Sp301 (h−S ade6-210 leu1-32 rad12-502) and Sp302 were constructed by crossing Sp8 (h−S ade6-210 leu1-32) with Sp275 (h+N rad12-502 leu1-32). Sp303 (h−S/h+N ade6-210/ade6-216 leu1-32/leu1-32 rad12-502/rad12+) was constructed by crossing Sp301 with Sp11, for 2 days at 25°C, on sporulation medium. Diploids were rescued on minimal medium, with selection for adenine prototrophy, and were further propagated on YE medium (5 g of yeast extract/liter, 30 g of glucose/liter, 20 g of agar/liter) with selection of white (adenine-prototrophic) diploid colonies. In a similar way, Sp304 (h+N/h−S ade6-210/ade6-216 leu1-32/leu1+ rad12-502/rad12-502) was constructed by crossing Sp301 with Sp302. Sp325 (h−S rad9::ura4+) was constructed by outcrossing Sp326 (h+N rad9::ura4+) five times with 972 and once with Sp263 (h+N leu1-32). Sp340 was constructed by crossing Sp215 (h+N ade6-704) with Sp272. Sp345 (h+N rad12-502 rad9::ura4+) was constructed by crossing Sp325 with Sp275. The products of this cross were subjected to tetrad analysis, and the identity of the double mutant was confirmed by outcrossing. The construction of Sp358 and Sp359 are described in detail below.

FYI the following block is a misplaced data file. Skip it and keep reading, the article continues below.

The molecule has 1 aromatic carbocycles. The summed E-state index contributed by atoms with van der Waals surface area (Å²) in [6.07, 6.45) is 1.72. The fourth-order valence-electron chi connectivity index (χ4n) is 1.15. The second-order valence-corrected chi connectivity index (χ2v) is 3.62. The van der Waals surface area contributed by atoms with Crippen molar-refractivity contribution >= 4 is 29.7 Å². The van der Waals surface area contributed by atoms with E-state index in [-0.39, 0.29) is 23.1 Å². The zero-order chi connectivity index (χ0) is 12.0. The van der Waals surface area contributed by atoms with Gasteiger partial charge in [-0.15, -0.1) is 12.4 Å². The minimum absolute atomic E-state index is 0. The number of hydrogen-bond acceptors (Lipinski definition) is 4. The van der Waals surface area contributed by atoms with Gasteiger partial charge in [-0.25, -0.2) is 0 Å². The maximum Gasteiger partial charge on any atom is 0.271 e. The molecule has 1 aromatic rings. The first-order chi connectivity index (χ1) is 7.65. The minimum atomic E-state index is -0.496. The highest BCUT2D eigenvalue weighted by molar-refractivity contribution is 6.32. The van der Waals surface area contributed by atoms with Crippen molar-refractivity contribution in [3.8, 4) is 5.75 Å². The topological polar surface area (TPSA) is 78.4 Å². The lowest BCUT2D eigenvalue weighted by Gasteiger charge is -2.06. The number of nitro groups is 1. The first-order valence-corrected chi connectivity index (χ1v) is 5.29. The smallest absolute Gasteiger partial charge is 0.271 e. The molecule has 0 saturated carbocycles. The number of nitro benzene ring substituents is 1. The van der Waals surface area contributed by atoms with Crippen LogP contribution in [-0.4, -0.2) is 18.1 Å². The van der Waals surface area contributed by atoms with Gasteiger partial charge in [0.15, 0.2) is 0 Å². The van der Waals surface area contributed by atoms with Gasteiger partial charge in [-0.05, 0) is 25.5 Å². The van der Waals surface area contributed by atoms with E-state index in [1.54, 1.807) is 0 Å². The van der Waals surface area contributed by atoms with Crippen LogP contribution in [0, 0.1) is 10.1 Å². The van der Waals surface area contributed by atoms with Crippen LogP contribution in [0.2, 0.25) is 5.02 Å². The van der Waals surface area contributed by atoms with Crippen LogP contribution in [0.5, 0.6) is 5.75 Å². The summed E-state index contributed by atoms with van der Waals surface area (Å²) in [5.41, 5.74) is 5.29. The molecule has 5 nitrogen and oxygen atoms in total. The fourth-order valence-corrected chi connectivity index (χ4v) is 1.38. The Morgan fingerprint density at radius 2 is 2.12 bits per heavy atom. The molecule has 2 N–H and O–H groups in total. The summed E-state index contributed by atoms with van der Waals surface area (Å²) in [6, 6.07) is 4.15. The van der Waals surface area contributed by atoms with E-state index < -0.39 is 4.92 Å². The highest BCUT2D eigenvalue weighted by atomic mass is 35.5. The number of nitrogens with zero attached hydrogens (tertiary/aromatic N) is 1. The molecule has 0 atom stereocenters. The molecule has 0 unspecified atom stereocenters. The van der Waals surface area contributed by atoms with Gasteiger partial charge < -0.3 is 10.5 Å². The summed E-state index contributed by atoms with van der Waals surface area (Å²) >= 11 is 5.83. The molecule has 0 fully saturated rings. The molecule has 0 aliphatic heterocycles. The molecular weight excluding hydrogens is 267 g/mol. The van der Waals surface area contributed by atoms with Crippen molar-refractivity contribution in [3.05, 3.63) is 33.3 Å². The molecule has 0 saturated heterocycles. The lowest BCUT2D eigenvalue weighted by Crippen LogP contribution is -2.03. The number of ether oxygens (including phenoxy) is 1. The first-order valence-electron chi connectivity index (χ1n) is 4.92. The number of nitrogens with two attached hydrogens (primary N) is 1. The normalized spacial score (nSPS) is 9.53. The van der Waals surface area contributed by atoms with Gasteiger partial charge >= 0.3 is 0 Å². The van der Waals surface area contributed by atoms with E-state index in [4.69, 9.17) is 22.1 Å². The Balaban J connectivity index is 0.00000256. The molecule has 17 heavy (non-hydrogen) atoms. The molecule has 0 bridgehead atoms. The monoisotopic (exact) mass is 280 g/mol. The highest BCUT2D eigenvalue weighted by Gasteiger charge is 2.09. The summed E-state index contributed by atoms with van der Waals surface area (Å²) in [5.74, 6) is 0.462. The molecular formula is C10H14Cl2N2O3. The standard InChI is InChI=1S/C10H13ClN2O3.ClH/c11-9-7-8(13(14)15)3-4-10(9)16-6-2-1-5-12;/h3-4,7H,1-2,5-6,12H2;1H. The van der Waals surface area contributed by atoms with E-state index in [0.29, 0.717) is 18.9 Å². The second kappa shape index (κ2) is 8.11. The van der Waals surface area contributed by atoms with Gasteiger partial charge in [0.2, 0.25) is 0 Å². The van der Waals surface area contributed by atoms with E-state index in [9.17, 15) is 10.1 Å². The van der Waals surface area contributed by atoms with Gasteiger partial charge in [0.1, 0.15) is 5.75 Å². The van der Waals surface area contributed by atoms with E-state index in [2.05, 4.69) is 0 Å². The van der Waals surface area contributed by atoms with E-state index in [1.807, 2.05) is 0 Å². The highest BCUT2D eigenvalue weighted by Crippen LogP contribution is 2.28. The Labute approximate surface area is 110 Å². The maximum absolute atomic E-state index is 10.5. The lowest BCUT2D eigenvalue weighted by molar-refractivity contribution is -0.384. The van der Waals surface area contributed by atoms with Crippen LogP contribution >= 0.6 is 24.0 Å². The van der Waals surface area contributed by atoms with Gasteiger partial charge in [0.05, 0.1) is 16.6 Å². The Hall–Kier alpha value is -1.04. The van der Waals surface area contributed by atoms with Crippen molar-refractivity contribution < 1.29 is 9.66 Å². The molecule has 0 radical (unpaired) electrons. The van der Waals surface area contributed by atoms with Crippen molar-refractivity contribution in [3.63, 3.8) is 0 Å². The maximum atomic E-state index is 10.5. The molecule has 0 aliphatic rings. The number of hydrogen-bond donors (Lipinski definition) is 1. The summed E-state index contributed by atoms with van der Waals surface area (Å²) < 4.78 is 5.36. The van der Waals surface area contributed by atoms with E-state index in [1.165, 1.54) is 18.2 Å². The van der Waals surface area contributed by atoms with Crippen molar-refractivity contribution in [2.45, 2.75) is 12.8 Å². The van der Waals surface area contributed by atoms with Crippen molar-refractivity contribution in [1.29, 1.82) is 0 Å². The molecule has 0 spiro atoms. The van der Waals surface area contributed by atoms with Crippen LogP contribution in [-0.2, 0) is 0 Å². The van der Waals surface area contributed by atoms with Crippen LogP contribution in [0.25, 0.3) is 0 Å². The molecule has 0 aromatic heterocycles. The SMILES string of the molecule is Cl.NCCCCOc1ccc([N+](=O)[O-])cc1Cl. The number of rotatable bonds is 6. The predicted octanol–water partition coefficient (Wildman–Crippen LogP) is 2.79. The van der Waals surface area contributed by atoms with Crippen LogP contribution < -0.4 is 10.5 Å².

Cosmids spanning the rad15+ region (no. 227 through 139 ) were partially digested with Sau3A1, and DNA fragments of between 1 and 4 kb were gel purified. This DNA was shotgun cloned into pYC12, which bears the sup3-5 opal suppressor. The constructs were sequenced at either end, and these sequences were compared to the known genomic DNA sequences available from the S. pombe genome sequencing project (Sanger Centre, Cambridge, United Kingdom). Seven clones spanning the rad15+-containing region were chosen; they were transformed into a strain bearing the ade6-704 mutation (Sp215), and stable ade+ transformants were identified. The integrants were backcrossed to rad12-502 ade6-704 double mutants (Sp340), and the relative distances between the integration sites and rad12+ were determined by tetrad analysis. This analysis predicted that rad12+ was most likely contained in a region corresponding to the end of SPAC2G11 (EMBL accession no. Z54354 ).